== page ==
Most people’s nicknames are given to them. Cecil Callender Jr. made up his own.
For years, he was the Black Butterfly. That was the name he picked for the record store he opened in 1979 in his hometown, Atlantic City. The shop specialized in jazz and rhythm and blues, Callender’s favorites, as did the shows the Black Butterfly produced and hosted on the old WUSS-AM, back when the station catered to a black audience.
Callender also gave his nickname to the Black Butterfly Audio Visual Club, which he co-founded and led for years before he died last month of a heart attack. He was 66.
But as important as they were to him, those were all hobbies to Callender, who retired in 2010 after 40 years with three federal agencies. He moved from the Internal Revenue Service to the Treasury Department to the Federal Aviation Administration, working at the FAA’s Egg Harbor Township offices at the William J. Hughes Technical Center.
Gary Callender, 62, said that whatever he did, his big brother used the best technology to do it. Cecil’s fascination with computers started when he was a student at Washington’s Howard University.
“They had some computer glitch that almost shut down the school, and he became real curious about computers,” Gary said.
So Cecil went to a Philadelphia technical school to study computer science, then concentrated on computers the rest of his career. But the computer was hardly the only technology Cecil enjoyed, and mastered — even from a young age.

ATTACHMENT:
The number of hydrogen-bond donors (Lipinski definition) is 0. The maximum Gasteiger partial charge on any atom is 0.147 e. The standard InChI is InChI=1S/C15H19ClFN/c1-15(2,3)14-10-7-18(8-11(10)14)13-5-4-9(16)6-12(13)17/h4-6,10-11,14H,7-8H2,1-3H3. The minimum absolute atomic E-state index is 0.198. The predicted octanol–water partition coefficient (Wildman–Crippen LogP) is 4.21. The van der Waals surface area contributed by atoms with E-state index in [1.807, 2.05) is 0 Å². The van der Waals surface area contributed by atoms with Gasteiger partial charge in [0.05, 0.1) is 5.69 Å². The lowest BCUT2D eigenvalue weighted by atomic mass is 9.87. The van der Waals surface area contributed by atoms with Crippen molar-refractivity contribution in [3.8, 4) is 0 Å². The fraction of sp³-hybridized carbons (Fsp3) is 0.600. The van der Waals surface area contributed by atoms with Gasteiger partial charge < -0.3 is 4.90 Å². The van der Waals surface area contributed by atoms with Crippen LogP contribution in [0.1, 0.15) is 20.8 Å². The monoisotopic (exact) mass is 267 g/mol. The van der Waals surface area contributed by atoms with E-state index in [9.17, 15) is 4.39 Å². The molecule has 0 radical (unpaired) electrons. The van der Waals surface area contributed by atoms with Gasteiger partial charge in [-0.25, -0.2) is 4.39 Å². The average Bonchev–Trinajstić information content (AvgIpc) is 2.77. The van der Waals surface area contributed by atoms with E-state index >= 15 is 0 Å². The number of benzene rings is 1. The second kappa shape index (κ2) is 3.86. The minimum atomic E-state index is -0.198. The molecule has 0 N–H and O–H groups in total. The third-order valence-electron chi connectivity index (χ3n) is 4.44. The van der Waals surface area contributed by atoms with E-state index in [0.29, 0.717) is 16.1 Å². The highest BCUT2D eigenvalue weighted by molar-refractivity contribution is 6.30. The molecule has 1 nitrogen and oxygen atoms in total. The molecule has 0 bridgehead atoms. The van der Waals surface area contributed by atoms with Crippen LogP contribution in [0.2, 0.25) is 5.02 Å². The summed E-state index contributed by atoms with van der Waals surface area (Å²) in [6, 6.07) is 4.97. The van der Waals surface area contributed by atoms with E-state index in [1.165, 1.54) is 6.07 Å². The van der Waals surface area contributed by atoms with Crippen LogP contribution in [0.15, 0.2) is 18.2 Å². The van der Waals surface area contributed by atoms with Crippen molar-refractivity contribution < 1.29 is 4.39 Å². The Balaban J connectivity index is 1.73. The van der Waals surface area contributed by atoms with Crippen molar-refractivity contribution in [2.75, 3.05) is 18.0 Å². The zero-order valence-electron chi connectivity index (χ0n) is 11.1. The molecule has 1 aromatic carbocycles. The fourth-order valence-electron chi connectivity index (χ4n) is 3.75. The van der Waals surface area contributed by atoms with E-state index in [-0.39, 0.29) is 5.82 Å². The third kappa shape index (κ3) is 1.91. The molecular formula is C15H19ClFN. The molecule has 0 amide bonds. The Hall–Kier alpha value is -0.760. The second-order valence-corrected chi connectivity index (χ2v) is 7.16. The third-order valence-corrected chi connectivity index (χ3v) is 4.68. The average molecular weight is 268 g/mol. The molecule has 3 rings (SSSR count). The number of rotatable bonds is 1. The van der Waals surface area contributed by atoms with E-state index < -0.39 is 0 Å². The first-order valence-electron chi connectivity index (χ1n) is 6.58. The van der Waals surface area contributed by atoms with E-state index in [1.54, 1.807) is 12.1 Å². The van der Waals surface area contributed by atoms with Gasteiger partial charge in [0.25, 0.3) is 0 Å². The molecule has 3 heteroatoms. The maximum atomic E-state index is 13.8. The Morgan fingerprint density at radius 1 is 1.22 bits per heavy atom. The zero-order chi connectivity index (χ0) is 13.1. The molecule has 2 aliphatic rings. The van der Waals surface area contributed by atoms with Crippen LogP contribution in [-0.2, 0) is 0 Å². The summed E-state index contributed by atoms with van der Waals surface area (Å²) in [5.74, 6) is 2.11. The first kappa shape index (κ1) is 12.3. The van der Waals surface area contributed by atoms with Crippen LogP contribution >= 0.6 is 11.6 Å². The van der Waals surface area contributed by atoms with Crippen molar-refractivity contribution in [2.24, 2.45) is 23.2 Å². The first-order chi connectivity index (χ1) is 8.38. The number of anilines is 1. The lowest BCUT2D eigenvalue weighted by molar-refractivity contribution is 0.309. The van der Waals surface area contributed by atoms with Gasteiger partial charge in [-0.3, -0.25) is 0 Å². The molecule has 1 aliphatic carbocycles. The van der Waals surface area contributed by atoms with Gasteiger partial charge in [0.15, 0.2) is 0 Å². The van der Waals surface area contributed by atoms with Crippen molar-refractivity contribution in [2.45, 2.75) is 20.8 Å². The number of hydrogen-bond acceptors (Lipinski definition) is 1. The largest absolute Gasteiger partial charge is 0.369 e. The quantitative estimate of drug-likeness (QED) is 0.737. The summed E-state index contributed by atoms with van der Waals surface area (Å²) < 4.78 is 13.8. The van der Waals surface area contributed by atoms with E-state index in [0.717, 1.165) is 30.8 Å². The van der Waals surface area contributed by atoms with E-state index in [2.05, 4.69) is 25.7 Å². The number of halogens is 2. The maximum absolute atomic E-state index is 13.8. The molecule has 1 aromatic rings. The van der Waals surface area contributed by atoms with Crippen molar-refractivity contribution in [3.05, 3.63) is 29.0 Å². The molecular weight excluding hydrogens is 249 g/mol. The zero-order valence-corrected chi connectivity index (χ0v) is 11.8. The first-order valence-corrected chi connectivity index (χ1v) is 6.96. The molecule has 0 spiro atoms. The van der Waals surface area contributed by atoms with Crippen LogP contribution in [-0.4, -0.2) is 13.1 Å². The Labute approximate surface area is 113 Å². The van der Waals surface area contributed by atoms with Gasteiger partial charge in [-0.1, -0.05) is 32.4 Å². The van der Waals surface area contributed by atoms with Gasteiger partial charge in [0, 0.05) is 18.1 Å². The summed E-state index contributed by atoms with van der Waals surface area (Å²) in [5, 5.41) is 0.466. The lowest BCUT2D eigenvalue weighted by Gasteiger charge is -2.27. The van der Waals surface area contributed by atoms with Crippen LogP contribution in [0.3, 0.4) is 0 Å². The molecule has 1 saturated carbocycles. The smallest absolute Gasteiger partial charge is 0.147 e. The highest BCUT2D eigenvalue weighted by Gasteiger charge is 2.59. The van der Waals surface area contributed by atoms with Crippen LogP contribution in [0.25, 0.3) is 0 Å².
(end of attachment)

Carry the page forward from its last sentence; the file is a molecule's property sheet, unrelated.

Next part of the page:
“Early in (Atlantic City) high school, he had this reel-to-reel (tape recorder) he just loved,” Gary said. “That was his greatest treasure.”
Cecil would tape music from the radio, from old records, anywhere he could find it.
“A lot of people referred to him as a DJ, but Cecil was really a purveyor of music,” his brother said. “He used music to preserve a lot of African-American culture.”
And he used the best technology he could find to do that. Charles Garrett, 65, of Atlantic City, was Cecil’s buddy from the days they were in diapers. Garrett, now an Atlantic County freeholder, said his friend would host big parties every July Fourth and New Year’s Day. They always had great food, but the best parts of the parties may have been the classic jazz concerts Cecil would play.
“It was always on huge screens,” Garrett said, adding this was decades before home theaters were common. “And the way he had it hooked up, it was like you were right there at the concert.”
Cecil was still sharing his recorded history until near the end. In May, he was DJ for a Mother’s Day get-together by 101 Women Plus, the Atlantic City civic group. The Black Butterfly never minded floating around town to play, or purvey, some great music.
A Life Lived appears Tuesdays and Saturdays.
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